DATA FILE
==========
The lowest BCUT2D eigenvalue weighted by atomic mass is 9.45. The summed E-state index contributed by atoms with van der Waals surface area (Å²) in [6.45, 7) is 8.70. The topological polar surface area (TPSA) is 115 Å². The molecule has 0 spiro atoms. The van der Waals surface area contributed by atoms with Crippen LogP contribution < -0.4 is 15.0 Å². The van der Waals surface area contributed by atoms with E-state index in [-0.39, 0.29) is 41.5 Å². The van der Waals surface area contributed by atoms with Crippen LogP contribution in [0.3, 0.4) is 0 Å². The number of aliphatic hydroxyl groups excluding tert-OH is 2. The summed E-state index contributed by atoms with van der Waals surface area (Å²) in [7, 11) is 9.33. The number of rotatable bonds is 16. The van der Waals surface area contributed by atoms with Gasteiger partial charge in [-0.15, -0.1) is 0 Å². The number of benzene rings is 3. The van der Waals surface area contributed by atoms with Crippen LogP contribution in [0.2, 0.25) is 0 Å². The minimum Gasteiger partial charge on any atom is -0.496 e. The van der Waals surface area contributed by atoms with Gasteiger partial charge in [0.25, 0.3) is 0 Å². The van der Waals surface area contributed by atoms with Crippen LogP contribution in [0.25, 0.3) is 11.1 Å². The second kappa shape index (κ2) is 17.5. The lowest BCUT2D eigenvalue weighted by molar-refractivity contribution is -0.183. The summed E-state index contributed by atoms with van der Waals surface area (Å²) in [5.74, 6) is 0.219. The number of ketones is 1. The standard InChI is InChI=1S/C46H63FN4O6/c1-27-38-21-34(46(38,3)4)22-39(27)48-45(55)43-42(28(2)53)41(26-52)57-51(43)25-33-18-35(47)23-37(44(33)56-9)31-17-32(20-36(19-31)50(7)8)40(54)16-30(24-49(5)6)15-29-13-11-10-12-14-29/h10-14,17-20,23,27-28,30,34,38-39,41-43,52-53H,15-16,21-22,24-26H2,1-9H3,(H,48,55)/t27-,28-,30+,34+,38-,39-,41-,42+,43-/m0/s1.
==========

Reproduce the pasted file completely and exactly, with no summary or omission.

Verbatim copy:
The lowest BCUT2D eigenvalue weighted by atomic mass is 9.45. The summed E-state index contributed by atoms with van der Waals surface area (Å²) in [6.45, 7) is 8.70. The topological polar surface area (TPSA) is 115 Å². The molecule has 0 spiro atoms. The van der Waals surface area contributed by atoms with Crippen LogP contribution < -0.4 is 15.0 Å². The van der Waals surface area contributed by atoms with E-state index in [-0.39, 0.29) is 41.5 Å². The van der Waals surface area contributed by atoms with Crippen LogP contribution in [0.3, 0.4) is 0 Å². The number of aliphatic hydroxyl groups excluding tert-OH is 2. The summed E-state index contributed by atoms with van der Waals surface area (Å²) in [7, 11) is 9.33. The number of rotatable bonds is 16. The van der Waals surface area contributed by atoms with Gasteiger partial charge in [-0.15, -0.1) is 0 Å². The number of benzene rings is 3. The van der Waals surface area contributed by atoms with Crippen LogP contribution in [0.2, 0.25) is 0 Å². The minimum Gasteiger partial charge on any atom is -0.496 e. The van der Waals surface area contributed by atoms with Gasteiger partial charge in [0.25, 0.3) is 0 Å². The van der Waals surface area contributed by atoms with Crippen LogP contribution in [0.25, 0.3) is 11.1 Å². The second kappa shape index (κ2) is 17.5. The lowest BCUT2D eigenvalue weighted by molar-refractivity contribution is -0.183. The summed E-state index contributed by atoms with van der Waals surface area (Å²) in [5.74, 6) is 0.219. The number of ketones is 1. The standard InChI is InChI=1S/C46H63FN4O6/c1-27-38-21-34(46(38,3)4)22-39(27)48-45(55)43-42(28(2)53)41(26-52)57-51(43)25-33-18-35(47)23-37(44(33)56-9)31-17-32(20-36(19-31)50(7)8)40(54)16-30(24-49(5)6)15-29-13-11-10-12-14-29/h10-14,17-20,23,27-28,30,34,38-39,41-43,52-53H,15-16,21-22,24-26H2,1-9H3,(H,48,55)/t27-,28-,30+,34+,38-,39-,41-,42+,43-/m0/s1.